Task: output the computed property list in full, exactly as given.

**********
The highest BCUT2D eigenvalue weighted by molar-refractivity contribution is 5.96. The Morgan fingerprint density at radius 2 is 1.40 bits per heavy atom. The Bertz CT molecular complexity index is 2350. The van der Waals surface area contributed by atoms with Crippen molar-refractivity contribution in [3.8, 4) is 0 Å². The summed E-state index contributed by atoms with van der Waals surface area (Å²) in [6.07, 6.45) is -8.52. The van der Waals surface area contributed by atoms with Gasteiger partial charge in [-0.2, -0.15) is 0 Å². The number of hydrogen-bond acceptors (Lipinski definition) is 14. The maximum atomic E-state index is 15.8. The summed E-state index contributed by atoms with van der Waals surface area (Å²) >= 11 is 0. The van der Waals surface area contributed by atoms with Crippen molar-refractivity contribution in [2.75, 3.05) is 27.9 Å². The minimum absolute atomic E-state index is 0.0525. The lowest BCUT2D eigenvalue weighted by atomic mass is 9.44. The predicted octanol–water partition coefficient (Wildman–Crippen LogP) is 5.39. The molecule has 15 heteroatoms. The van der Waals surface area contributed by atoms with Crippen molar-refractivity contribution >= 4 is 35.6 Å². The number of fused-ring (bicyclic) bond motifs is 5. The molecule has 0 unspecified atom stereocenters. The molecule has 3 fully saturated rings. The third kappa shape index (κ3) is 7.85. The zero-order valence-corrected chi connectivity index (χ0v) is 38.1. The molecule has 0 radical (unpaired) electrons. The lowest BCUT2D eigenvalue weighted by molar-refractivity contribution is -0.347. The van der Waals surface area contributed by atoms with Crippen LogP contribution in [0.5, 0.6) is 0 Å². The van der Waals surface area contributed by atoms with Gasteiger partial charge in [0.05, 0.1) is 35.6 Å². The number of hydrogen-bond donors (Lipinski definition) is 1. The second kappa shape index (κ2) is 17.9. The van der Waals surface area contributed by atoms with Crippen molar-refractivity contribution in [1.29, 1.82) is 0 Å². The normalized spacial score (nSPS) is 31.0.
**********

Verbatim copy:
The highest BCUT2D eigenvalue weighted by molar-refractivity contribution is 5.96. The Morgan fingerprint density at radius 2 is 1.40 bits per heavy atom. The Bertz CT molecular complexity index is 2350. The van der Waals surface area contributed by atoms with Crippen molar-refractivity contribution in [3.8, 4) is 0 Å². The summed E-state index contributed by atoms with van der Waals surface area (Å²) in [6.07, 6.45) is -8.52. The van der Waals surface area contributed by atoms with Gasteiger partial charge in [-0.2, -0.15) is 0 Å². The number of hydrogen-bond acceptors (Lipinski definition) is 14. The maximum atomic E-state index is 15.8. The summed E-state index contributed by atoms with van der Waals surface area (Å²) >= 11 is 0. The van der Waals surface area contributed by atoms with Crippen molar-refractivity contribution in [2.75, 3.05) is 27.9 Å². The minimum absolute atomic E-state index is 0.0525. The lowest BCUT2D eigenvalue weighted by atomic mass is 9.44. The predicted octanol–water partition coefficient (Wildman–Crippen LogP) is 5.39. The molecule has 15 heteroatoms. The van der Waals surface area contributed by atoms with Crippen molar-refractivity contribution >= 4 is 35.6 Å². The number of fused-ring (bicyclic) bond motifs is 5. The molecule has 0 unspecified atom stereocenters. The molecule has 3 fully saturated rings. The third kappa shape index (κ3) is 7.85. The zero-order valence-corrected chi connectivity index (χ0v) is 38.1. The molecule has 0 radical (unpaired) electrons. The lowest BCUT2D eigenvalue weighted by molar-refractivity contribution is -0.347. The van der Waals surface area contributed by atoms with Crippen LogP contribution in [0.5, 0.6) is 0 Å². The van der Waals surface area contributed by atoms with Gasteiger partial charge in [0.05, 0.1) is 35.6 Å². The number of hydrogen-bond donors (Lipinski definition) is 1. The second kappa shape index (κ2) is 17.9. The van der Waals surface area contributed by atoms with Crippen molar-refractivity contribution in [1.29, 1.82) is 0 Å². The normalized spacial score (nSPS) is 31.0.